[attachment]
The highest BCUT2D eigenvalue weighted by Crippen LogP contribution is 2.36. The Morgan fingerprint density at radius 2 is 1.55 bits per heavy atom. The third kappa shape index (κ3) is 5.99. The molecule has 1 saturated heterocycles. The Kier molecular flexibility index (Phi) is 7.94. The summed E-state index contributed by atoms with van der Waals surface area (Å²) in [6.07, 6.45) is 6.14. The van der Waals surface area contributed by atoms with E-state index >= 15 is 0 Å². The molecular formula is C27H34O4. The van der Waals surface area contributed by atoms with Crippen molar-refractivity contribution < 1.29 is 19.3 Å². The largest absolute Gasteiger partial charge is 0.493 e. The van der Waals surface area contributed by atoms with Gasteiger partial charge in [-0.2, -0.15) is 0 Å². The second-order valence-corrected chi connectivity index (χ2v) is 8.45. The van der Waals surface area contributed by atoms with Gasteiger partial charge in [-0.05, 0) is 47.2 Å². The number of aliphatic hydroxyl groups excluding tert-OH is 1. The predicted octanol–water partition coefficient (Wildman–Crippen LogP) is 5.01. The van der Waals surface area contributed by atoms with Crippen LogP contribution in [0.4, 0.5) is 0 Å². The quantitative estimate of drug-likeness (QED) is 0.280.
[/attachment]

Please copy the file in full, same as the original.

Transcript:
The highest BCUT2D eigenvalue weighted by Crippen LogP contribution is 2.36. The Morgan fingerprint density at radius 2 is 1.55 bits per heavy atom. The third kappa shape index (κ3) is 5.99. The molecule has 1 saturated heterocycles. The Kier molecular flexibility index (Phi) is 7.94. The summed E-state index contributed by atoms with van der Waals surface area (Å²) in [6.07, 6.45) is 6.14. The van der Waals surface area contributed by atoms with E-state index >= 15 is 0 Å². The molecular formula is C27H34O4. The van der Waals surface area contributed by atoms with Crippen molar-refractivity contribution < 1.29 is 19.3 Å². The largest absolute Gasteiger partial charge is 0.493 e. The van der Waals surface area contributed by atoms with Gasteiger partial charge in [-0.2, -0.15) is 0 Å². The second-order valence-corrected chi connectivity index (χ2v) is 8.45. The van der Waals surface area contributed by atoms with Gasteiger partial charge in [-0.05, 0) is 47.2 Å². The number of aliphatic hydroxyl groups excluding tert-OH is 1. The predicted octanol–water partition coefficient (Wildman–Crippen LogP) is 5.01. The van der Waals surface area contributed by atoms with Crippen LogP contribution in [0.4, 0.5) is 0 Å². The quantitative estimate of drug-likeness (QED) is 0.280.